Expertise, celebrations, and caring for the whole family mean so much in HCA’s NICUs
Every family’s NICU success story is a good one. And when the NICU family is one of our own HCA Healthcare colleagues, we have a whole new set of reasons to share some details. What follows is a blog by Adam Mindick of our Clinical Services Group on what he and his wife, Rebecca, experienced with the team at TriStar Summit Medical Center’s NICU after the premature birth of their son, Jace. As is the case in all 89 of HCA’s NICUs, this facility’s team was an important part of this couple’s first days as parents and Adam and Rebecca have much to say about their NICU experience, the excellent care Jace received, and the making of lifelong friends. Enjoy.
Our first baby, Lincoln, was a still birth at 33 weeks. After only 11 months we had our second child, Jace, born via emergency c-section at 29 weeks and two days. Jace began his life, and we began our first days as parents, with a 52-day stay in the NICU. Through that experience, I’ve learned that without prayer, patience, and the dedicated team of NICU nurses, we wouldn’t be where we are today – home.
TriStar Summit nurses know just what to do when you are sad, frustrated, worried and so overwhelmed that you can’t think straight. I’ve experienced each of those feelings right in front of the nurses. Whether the situation called for soothing words, a story about a past successful experience, hard honest truths or a hug, the nurses knew exactly how to handle it. My wife, who spent hours every day sitting by Jace’s “bed,” saw all of his ups and downs in real time, and was treated like a best friend or daughter by the nurses who cared for my son. For every time I told them thank you, it never felt like enough. It still doesn’t.
Nurses know how to set expectations. Obviously the goal is to take your healthy baby home – but they know what that entails. When days turn into weeks and weeks turn into months, parents learn to focus on the small things. We wrote down every gram gained, every milliliter tube fed and eventually bottle fed, every apnea episode, among other things. Learning the requirements to take your baby home and then try to reach those milestones becomes an obsession. The nurses are there to hold your hand when the roller coaster that has become your life takes a downward turn. One nurse was known to say “we don’t have any kindergartners here,” meaning, when the baby is ready, they all go home.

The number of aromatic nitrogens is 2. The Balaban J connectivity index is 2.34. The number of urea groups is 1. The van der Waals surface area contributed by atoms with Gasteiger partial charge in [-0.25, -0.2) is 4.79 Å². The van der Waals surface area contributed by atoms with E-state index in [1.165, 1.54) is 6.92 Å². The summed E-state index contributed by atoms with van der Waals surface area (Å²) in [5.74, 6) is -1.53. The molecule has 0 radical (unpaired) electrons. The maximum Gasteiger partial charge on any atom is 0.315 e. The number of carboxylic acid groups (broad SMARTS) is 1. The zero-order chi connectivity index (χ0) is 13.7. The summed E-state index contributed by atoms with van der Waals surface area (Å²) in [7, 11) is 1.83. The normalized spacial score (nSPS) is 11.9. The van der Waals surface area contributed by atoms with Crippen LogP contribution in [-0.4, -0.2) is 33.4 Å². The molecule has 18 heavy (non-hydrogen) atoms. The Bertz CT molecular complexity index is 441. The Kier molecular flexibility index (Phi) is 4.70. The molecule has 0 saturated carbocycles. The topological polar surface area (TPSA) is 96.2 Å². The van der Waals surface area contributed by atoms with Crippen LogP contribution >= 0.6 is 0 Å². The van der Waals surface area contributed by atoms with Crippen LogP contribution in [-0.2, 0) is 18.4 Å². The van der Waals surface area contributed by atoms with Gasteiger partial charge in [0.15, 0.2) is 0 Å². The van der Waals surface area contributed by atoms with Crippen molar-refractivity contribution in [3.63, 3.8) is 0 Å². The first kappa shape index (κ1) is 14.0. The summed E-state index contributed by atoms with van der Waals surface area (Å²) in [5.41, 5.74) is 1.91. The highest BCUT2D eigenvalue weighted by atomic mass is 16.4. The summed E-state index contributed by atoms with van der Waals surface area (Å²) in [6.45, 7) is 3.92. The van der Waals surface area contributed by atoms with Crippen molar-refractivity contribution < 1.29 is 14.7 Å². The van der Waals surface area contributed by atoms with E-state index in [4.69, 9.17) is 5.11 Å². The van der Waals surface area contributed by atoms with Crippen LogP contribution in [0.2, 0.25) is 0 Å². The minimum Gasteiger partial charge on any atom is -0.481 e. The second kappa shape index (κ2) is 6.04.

NICU nurses do little things to treat a tiny, struggling newborn with dignity, personal attention and the kindest, gentlest, most knowledgeable care imaginable. They decorate NICU beds to look and feel like a little boy’s room instead of scary hospital quarters. The curtains (blanket hanging over the isolette) had to match the bedspread and sheets, not to mention his outfit! They reset tape if it looks uncomfortable. They prop limbs and straighten caps all while monitoring the thousands of details pertinent to the little one’s care. The nurses advised us on how to bring our love into Jace’s isolette. A black and white picture of us, digital recordings of stories my wife read so he could hear her voice, little fabric hearts (sewn by grandma) kept close to our bodies and then put under his head so he could smell us when we weren’t there. All things we wouldn’t have known to do without the nurses’ loving guidance.
Nurses are great at celebrating milestones. They have seen so many newborns face and push through these milestones and still celebrate each one because it’s THIS baby’s first time to reach that goal. They are so elated….like text you in the middle of the night to tell you how well he did during his bath kind of elated…or saving his first-ever completely finished bottle for mom and dad to take home and treasure. The nurses were our biggest cheerleaders, basking in every tiny milestone that Jace hit and supporting us as parents along the way. They cheered us on while we changed our first dirty diaper, learned to take his temperature, held our son for the first time and supported the sleepless/endless endeavor that is pumping milk so Jace could have the best food possible. No task was deemed unimportant, and it made us feel like parents instead of onlookers in our son’s care.
Nurses cannot be thanked enough for what they do. My wife and I brought flowers to celebrate nurses week; we eagerly respond to their texts asking how he’s doing at home; we stop by the NICU to show them our whopping 9 pound, three-month old thriving baby boy (a far cry from his early 2 lb. 6 ounce days); and we bring pictures for their unit’s bulletin board. We know the feeling of not bringing your expected baby home, and we truly feel that these nurses saved us from another devastating loss. The nurses say that seeing babies go home to loving families is all the thanks they need. Being a nurse isn’t just a job for the nurses in TriStar Summit’s NICU, it is most certainly a calling – as evidenced by their compassionate, patient and loving care.
We wish the best for other NICU families and thankful that ours will not be the only story with a happy ending. Like other NICU families, my wife and I trusted TriStar Summit Regional Medical Center with something more important than our lives. We trusted them with Jace’s life, and we love them beyond words for all they have done for him and for us.
And only five weeks after Jace’s graduation from the NICU, we can start to make our plan for baby number three. We pray the NICU will not be a part of his or her story, but if it is, he or she will be in the best of hands with the NICU nurses at TriStar Summit Medical Center.
From Adam and Rebecca: We can’t begin to thank all the others involved in Jace’s care, but we’d be remiss not to mention the fabulous Dr. Carol McCullough, countless HCA co-workers, and TriStar Summit Medical Center for their support. HCA does great things every day, and Jace is proof.